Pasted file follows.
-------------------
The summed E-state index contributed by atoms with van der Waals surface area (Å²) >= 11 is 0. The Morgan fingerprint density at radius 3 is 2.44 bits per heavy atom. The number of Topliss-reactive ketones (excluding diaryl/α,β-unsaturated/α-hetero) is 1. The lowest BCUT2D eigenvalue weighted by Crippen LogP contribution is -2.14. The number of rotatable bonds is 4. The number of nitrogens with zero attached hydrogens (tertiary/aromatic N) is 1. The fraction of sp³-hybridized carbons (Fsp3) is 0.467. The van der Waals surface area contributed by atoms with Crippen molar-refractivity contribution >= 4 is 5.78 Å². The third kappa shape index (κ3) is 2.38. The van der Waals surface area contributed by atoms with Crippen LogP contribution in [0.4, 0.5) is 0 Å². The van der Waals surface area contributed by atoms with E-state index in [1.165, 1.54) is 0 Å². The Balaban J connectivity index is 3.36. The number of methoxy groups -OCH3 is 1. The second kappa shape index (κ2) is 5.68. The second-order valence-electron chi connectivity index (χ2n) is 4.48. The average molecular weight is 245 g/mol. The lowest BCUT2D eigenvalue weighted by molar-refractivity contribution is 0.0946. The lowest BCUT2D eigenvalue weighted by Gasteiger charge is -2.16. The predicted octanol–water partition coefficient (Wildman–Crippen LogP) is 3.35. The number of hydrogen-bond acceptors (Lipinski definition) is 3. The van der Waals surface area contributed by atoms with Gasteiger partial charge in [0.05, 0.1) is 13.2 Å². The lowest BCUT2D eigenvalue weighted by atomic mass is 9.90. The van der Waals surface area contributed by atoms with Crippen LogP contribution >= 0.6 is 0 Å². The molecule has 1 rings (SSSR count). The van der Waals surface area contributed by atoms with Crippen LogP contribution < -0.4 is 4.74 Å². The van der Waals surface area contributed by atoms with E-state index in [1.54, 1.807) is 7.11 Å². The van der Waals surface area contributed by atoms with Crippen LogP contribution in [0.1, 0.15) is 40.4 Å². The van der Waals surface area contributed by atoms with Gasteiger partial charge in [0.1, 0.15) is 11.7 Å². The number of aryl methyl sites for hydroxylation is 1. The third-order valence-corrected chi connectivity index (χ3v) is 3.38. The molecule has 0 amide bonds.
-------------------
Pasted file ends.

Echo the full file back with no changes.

The summed E-state index contributed by atoms with van der Waals surface area (Å²) >= 11 is 0. The Morgan fingerprint density at radius 3 is 2.44 bits per heavy atom. The number of Topliss-reactive ketones (excluding diaryl/α,β-unsaturated/α-hetero) is 1. The lowest BCUT2D eigenvalue weighted by Crippen LogP contribution is -2.14. The number of rotatable bonds is 4. The number of nitrogens with zero attached hydrogens (tertiary/aromatic N) is 1. The fraction of sp³-hybridized carbons (Fsp3) is 0.467. The van der Waals surface area contributed by atoms with Crippen molar-refractivity contribution >= 4 is 5.78 Å². The third kappa shape index (κ3) is 2.38. The van der Waals surface area contributed by atoms with Crippen LogP contribution in [0.4, 0.5) is 0 Å². The van der Waals surface area contributed by atoms with E-state index in [1.165, 1.54) is 0 Å². The Balaban J connectivity index is 3.36. The number of methoxy groups -OCH3 is 1. The second kappa shape index (κ2) is 5.68. The second-order valence-electron chi connectivity index (χ2n) is 4.48. The average molecular weight is 245 g/mol. The lowest BCUT2D eigenvalue weighted by molar-refractivity contribution is 0.0946. The lowest BCUT2D eigenvalue weighted by Gasteiger charge is -2.16. The predicted octanol–water partition coefficient (Wildman–Crippen LogP) is 3.35. The number of hydrogen-bond acceptors (Lipinski definition) is 3. The van der Waals surface area contributed by atoms with Gasteiger partial charge in [0.05, 0.1) is 13.2 Å². The lowest BCUT2D eigenvalue weighted by atomic mass is 9.90. The van der Waals surface area contributed by atoms with Crippen LogP contribution >= 0.6 is 0 Å². The molecule has 1 rings (SSSR count). The van der Waals surface area contributed by atoms with Crippen LogP contribution < -0.4 is 4.74 Å². The van der Waals surface area contributed by atoms with E-state index in [1.54, 1.807) is 7.11 Å². The van der Waals surface area contributed by atoms with Crippen LogP contribution in [0.1, 0.15) is 40.4 Å². The van der Waals surface area contributed by atoms with Gasteiger partial charge in [0.1, 0.15) is 11.7 Å². The number of aryl methyl sites for hydroxylation is 1. The third-order valence-corrected chi connectivity index (χ3v) is 3.38. The molecule has 0 amide bonds.